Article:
The researchers also point out that the results may be even more "worrisome" than they appear at first glance. This is because when information was ambiguous, the researchers erred on the side of assigning higher appropriateness ratings.
On the basis of the findings, Chassin advised patients not to "accept uncritically" a physician's recommendations that they undergo risky procedures and to seek second opinions when doctors cannot relieve their doubts about the value of proposed treatments.
"There is a strong interest on the part of the public to believe in the scientific basis of medicine, even . . . (when) it isn't there," added Dr. John E. Wennberg of Dartmouth Medical School in Hanover, N.H., who wrote an editorial about the RAND study for the medical journal.
The RAND researchers said their data may "stimulate a productive educational dialogue" among physicians. It also may spur insurance companies, corporations and the federal Health Care Financing Administration, one of the study's sponsors, to crack down on unnecessary care through intensified reviews of elective medical and surgical procedures.
Chassin said he and his colleagues will analyze the data further to see if, for example, specialist physicians provide more or less inappropriate care than generalist physicians or if rich patients receive more unnecessary care than poor patients or vice versa. They are also preparing related studies to evaluate the quality of care in the Medicare program and the wide variations among hospitals in their death rates for elderly patients.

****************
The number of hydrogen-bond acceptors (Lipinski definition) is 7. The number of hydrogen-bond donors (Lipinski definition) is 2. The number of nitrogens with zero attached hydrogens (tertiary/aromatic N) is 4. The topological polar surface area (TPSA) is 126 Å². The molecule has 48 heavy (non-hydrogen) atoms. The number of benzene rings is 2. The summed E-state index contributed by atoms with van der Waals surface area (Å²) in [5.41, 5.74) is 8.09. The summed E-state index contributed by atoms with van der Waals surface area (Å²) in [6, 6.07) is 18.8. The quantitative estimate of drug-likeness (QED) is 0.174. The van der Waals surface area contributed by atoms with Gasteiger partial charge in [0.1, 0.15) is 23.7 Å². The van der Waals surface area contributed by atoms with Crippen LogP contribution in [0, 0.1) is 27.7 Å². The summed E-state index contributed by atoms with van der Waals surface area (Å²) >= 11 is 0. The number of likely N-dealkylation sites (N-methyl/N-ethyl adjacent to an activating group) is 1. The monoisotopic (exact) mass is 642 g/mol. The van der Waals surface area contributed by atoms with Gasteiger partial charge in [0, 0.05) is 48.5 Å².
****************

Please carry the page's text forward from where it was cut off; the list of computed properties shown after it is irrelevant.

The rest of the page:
Dartmouth's Wennberg, an expert on geographic variations in medical care, said in an interview that the RAND studies should spur the development of "a National Institute of Health devoted to health care outcomes."
He added: "The problem is disagreement and uncertainty among physicians about the best way of practicing medicine. The reason is that the studies to find out what works have not been done, and when they have been done, they often have not been done well."
Chassin, however, took issue with Wennberg's pessimistic view of the state of physician knowledge.
"It is certainly true from the most rigorous scientific viewpoint that we know little about the efficacy of most modern medical treatments, but that is not to say physicians do not know how to make people better," he said. "The enormous amount of experience that has been gained over the years is also very important."
The RAND Corp. studied the appropriateness of common medical and surgical procedures. Here are the findings for three:
Cases Reviewed Appropriate Equivocal Inapprop. Coronary Angiography 1,677 74.0% 8.5% 17.4% Carotid Endarterectomy 1,302 35.3% 32.3% 32.4% Upper Gastrointestinal Tract Endoscopy 1,585 72.0% 10.8% 17.2%